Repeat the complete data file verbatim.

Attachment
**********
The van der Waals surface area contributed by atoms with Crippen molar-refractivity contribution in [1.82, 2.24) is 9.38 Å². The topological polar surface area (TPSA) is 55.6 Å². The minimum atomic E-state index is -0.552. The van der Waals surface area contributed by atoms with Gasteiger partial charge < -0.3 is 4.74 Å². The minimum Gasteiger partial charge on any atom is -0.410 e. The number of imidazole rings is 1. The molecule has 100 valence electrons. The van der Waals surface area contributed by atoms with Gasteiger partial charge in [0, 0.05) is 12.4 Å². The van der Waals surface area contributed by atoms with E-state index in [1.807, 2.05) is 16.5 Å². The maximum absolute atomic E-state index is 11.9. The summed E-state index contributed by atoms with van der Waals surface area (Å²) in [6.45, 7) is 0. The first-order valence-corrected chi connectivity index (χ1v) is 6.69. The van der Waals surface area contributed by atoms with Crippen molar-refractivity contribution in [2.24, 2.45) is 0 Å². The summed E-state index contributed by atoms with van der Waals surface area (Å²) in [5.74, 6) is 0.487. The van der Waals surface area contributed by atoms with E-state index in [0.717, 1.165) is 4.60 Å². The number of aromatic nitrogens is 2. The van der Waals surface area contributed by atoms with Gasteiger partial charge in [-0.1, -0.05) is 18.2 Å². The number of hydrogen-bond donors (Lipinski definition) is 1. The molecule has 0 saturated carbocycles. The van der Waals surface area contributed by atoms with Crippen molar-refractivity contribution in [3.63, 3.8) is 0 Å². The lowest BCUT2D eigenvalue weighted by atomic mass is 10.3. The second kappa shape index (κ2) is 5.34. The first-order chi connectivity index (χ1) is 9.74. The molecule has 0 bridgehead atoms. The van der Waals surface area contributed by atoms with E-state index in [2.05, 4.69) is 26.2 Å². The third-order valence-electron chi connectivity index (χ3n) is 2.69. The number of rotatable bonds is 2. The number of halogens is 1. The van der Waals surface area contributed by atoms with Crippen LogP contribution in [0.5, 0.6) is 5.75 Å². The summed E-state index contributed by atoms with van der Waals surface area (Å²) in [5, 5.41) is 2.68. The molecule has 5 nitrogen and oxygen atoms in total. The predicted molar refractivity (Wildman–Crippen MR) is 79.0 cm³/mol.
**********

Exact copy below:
The van der Waals surface area contributed by atoms with Crippen molar-refractivity contribution in [1.82, 2.24) is 9.38 Å². The topological polar surface area (TPSA) is 55.6 Å². The minimum atomic E-state index is -0.552. The van der Waals surface area contributed by atoms with Gasteiger partial charge < -0.3 is 4.74 Å². The minimum Gasteiger partial charge on any atom is -0.410 e. The number of imidazole rings is 1. The molecule has 100 valence electrons. The van der Waals surface area contributed by atoms with Gasteiger partial charge in [0, 0.05) is 12.4 Å². The van der Waals surface area contributed by atoms with E-state index in [1.807, 2.05) is 16.5 Å². The maximum absolute atomic E-state index is 11.9. The summed E-state index contributed by atoms with van der Waals surface area (Å²) in [6.45, 7) is 0. The first-order valence-corrected chi connectivity index (χ1v) is 6.69. The van der Waals surface area contributed by atoms with Crippen molar-refractivity contribution in [2.24, 2.45) is 0 Å². The summed E-state index contributed by atoms with van der Waals surface area (Å²) in [5.74, 6) is 0.487. The van der Waals surface area contributed by atoms with E-state index in [0.717, 1.165) is 4.60 Å². The number of aromatic nitrogens is 2. The van der Waals surface area contributed by atoms with Gasteiger partial charge in [-0.1, -0.05) is 18.2 Å². The number of hydrogen-bond donors (Lipinski definition) is 1. The molecule has 0 saturated carbocycles. The van der Waals surface area contributed by atoms with Crippen molar-refractivity contribution in [3.63, 3.8) is 0 Å². The lowest BCUT2D eigenvalue weighted by atomic mass is 10.3. The second kappa shape index (κ2) is 5.34. The first-order chi connectivity index (χ1) is 9.74. The molecule has 0 bridgehead atoms. The van der Waals surface area contributed by atoms with E-state index in [2.05, 4.69) is 26.2 Å². The third-order valence-electron chi connectivity index (χ3n) is 2.69. The number of rotatable bonds is 2. The number of halogens is 1. The van der Waals surface area contributed by atoms with Crippen LogP contribution in [0.5, 0.6) is 5.75 Å². The summed E-state index contributed by atoms with van der Waals surface area (Å²) in [5, 5.41) is 2.68. The molecule has 5 nitrogen and oxygen atoms in total. The predicted molar refractivity (Wildman–Crippen MR) is 79.0 cm³/mol.